Log rotation

Nimbus logs are written to stdout, and optionally to a file. Writing to a file for a long-running process may lead to difficulties when the file grows large. This is typically solved with a log rotator. A log rotator is responsible for switching the written-to file, as well as compressing and removing old logs.

Using "logrotate"

logrotate provides log rotation and compression. The corresponding package will install its Cron hooks (or Systemd timer) -- all you have to do is add a configuration file for Nimbus-eth2 in "/etc/logrotate.d/nimbus-eth2":

/var/log/nimbus-eth2/*.log {

The above assumes you've configured Nimbus-eth2 to write its logs to "/var/log/nimbus-eth2/" (usually by redirecting stout and stderr from your init script).

"copytruncate" is required because, when it comes to moving the log file, logrotate's default behaviour requires application support for re-opening that log file at runtime (something which is currently lacking). So, instead of a move, we tell logrotate to do a copy and a truncation of the existing file. A few log lines may be lost in the process.

You can control rotation frequency and the maximum number of log files kept by using the global configuration file - "/etc/logrotate.conf":

# rotate daily
# only keep logs from the last 7 days
rotate 7

Using "rotatelogs"

rotatelogs is available on most servers and can be used with Docker, Systemd and manual setups to write rotated logs files.

In particular, when Systemd and its accompanying Journald log daemon are used, this setup avoids clogging the system log by keeping the Nimbus logs in a separate location.


rotatelogs works by reading stdin and redirecting it to a file based on a name pattern. Whenever the log is about to be rotated, the application invokes a shell script with the old and new log files. Our aim is to compress the log file to save space. The Nimbus-eth2 repo provides a helper script that does this:

# Create a rotation script for rotatelogs
cat << EOF > rotatelogs-compress.sh

# Helper script for Apache rotatelogs to compress log files on rotation - `$2` contains the old log file name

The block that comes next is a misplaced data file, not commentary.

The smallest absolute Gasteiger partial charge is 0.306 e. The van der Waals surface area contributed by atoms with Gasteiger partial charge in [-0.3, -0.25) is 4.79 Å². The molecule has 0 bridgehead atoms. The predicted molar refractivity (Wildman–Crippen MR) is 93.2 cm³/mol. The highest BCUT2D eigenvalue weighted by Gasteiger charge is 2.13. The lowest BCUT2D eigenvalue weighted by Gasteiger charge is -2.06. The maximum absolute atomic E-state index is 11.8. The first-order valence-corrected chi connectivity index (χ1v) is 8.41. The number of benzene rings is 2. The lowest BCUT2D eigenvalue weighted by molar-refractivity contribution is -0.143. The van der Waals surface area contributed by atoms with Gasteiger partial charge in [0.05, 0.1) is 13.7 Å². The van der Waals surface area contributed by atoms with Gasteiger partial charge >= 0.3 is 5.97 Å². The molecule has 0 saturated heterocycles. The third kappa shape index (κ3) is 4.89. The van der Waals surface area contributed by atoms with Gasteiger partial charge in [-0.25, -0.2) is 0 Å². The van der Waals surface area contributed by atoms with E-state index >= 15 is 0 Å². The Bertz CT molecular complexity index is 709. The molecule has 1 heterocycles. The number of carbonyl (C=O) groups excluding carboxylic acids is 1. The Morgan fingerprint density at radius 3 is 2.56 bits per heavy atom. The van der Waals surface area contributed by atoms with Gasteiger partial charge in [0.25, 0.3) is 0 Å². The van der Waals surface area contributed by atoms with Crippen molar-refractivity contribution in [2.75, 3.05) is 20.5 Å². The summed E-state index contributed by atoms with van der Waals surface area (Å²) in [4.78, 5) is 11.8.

if [ -f "$2" ]; then
    # "nice" prevents hogging the CPU with this low-priority task
    nice gzip -9 "$2"

chmod +x rotatelogs-compress.sh


Logs in files generally don't benefit from colors. To avoid colors being written to the file, additional flags can be added to the Nimbus build process -- these flags are best saved in a build script to which one can add more options. Future versions of Nimbus will support disabling colors at runtime.

# Build nimbus with colors disabled
cat << EOF > build-nbc-text.sh
make NIMFLAGS="-d:chronicles_colors=off -d:chronicles_sinks=textlines" nimbus_beacon_node


The final step is to redirect logs to rotatelogs using a pipe when starting Nimbus:

build/nimbus_beacon_node \
  --network:pyrmont \
  --web3-url="$WEB3URL" \
  --data-dir:$DATADIR 2>&1 | rotatelogs -L "$DATADIR/nbc_bn.log" -p "/path/to/rotatelogs-compress.sh" -D -f -c "$DATADIR/log/nbc_bn_%Y%m%d%H%M%S.log" 3600

The options used in this example do the following:

  • -L nbc_bn.log - symlinks to the latest log file, for use with tail -F
  • -p "/path/to/rotatelogs-compress.sh" - runs rotatelogs-compress.sh when rotation is about to happen
  • -D - creates the log directory if needed
  • -f - opens the log immediately when starting rotatelogs
  • -c "$DATADIR/log/nbc_bn_%Y%m%d%H%M%S.log" - includes timestamp in log filename
  • 3600 - rotates logs every hour (3600 seconds)

Deleting old logs

rotatelogs will not do this for you, so you'll need a Cron script (or Systemd timer):

# delete log files older than 7 days
find "$DATADIR/log" -name 'nbc_bn_*.log' -mtime +7 -exec rm '{}' \+